Cat videos go viral. Hot tub salesmen do not go viral. Unless you’re Chris Wheatley.
The owner of Hot Tub Universe, serving eastern Canada, became an Internet sensation after posting an impromptu video of himself giving a scathing review of a Costco 2015 Evolution, a model he considered insufficient in so many ways that he felt compelled to warn consumers. “It was just a knee-jerk response,” said Wheatley, who began his career in the 1980s selling hot tubs at a waterbed store.
In the video, he details how shoddy insulation and chintzy plumbing are all indicators of a cheaply made hot tub. He particularly took issue with polystyrene foam pillars supporting the thin shell.
The video wound up on the popular online message board Reddit under the headline, “Holy [expletive] this guy knows a lot about hot tubs.” It racked up more than 300 comments. A write-up on the website BuzzFeed soon followed.
Perhaps no one is more perplexed by his sudden Internet fame than Wheatley. “You sit there and you shake your head and think, ‘Who the hell wants to watch that?’” he said.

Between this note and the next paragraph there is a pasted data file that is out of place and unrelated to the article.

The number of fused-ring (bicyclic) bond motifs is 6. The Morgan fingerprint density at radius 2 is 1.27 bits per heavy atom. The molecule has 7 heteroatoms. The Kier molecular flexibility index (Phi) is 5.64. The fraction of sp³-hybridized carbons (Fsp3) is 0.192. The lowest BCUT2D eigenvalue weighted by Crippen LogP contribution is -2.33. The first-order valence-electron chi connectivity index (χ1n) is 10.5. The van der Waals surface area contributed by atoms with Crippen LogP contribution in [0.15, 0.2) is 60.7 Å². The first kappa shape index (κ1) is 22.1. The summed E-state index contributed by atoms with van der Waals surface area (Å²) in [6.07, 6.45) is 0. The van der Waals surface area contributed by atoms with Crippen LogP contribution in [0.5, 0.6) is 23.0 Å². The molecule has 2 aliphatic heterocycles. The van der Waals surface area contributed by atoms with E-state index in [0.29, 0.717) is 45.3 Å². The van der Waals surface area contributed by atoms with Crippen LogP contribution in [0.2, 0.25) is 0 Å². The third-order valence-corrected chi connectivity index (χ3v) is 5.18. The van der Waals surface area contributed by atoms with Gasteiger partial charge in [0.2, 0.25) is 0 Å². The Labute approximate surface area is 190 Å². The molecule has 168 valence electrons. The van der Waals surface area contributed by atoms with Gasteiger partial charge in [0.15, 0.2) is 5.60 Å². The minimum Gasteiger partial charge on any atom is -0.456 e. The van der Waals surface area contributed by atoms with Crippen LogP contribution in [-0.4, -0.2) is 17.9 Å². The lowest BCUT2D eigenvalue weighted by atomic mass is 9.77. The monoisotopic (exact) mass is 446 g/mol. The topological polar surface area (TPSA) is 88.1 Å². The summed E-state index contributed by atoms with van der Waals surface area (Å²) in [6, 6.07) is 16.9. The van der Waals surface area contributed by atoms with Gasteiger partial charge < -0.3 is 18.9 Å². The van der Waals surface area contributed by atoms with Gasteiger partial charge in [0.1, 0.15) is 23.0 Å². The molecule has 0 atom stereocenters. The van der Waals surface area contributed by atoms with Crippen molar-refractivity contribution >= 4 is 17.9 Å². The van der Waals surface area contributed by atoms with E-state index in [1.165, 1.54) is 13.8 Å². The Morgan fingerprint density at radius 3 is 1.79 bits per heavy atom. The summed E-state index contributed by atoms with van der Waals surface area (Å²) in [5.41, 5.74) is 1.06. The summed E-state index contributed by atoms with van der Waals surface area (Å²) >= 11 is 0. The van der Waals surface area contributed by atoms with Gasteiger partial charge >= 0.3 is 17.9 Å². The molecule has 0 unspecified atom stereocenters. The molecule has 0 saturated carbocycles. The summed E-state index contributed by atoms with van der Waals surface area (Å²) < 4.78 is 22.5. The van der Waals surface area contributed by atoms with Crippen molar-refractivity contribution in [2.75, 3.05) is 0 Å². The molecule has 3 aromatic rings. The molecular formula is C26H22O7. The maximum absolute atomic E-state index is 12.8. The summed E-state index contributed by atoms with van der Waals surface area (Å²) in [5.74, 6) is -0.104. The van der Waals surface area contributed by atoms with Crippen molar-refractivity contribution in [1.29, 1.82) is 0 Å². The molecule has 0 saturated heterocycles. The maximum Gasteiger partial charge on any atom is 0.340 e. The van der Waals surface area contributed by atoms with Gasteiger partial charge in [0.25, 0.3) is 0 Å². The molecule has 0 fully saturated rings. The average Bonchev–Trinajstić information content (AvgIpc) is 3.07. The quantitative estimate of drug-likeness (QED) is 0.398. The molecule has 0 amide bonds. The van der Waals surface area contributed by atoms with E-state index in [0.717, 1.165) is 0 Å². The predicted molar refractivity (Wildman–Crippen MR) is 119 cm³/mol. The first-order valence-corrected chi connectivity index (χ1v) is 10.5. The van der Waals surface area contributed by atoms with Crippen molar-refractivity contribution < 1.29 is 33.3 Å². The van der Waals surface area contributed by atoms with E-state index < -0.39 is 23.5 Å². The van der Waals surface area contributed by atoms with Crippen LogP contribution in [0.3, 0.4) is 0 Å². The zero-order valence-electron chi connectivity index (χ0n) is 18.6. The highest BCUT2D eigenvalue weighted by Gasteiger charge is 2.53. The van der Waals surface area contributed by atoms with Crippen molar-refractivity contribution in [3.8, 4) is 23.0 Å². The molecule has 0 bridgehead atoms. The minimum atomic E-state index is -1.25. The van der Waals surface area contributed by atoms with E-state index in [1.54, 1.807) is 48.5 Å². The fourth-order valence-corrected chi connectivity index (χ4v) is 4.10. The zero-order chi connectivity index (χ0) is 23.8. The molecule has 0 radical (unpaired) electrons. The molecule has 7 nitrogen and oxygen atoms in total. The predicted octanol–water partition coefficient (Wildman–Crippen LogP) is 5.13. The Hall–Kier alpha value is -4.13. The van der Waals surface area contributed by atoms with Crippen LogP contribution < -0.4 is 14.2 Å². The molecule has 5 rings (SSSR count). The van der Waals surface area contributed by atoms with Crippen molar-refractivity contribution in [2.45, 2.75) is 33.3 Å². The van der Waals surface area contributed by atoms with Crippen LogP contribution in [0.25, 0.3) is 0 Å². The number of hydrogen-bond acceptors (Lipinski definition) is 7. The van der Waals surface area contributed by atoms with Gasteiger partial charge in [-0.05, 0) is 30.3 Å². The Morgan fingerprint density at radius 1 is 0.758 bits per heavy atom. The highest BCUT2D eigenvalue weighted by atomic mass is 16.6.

The answer: Nearly 200,000 people. That’s how many YouTube views his video has received after its posting approximately four months ago.
Wheatley knows a thing or two about hot tubs that are manufactured for mass merchants. He used to make them himself. He was a co-founder of Canadian Spa Co., which supplies hot tubs to big-box retailers in the European market. Wheatley is no longer involved in the firm, but rather, is focusing on retail as a Master Spas dealer in Fall River, Nova Scotia.
He believes the level of craftsmanship has dropped dramatically since he was on the manufacturing side, which prompted him to launch Hot Tub University, a consumer advocacy website that provides “raw, unbiased” information intended to educate buyers.
“You look at the quality of the stuff that’s out there and the spin and the marketing, and it gets to the point where you’re just like ‘Enough!’” Wheatley said.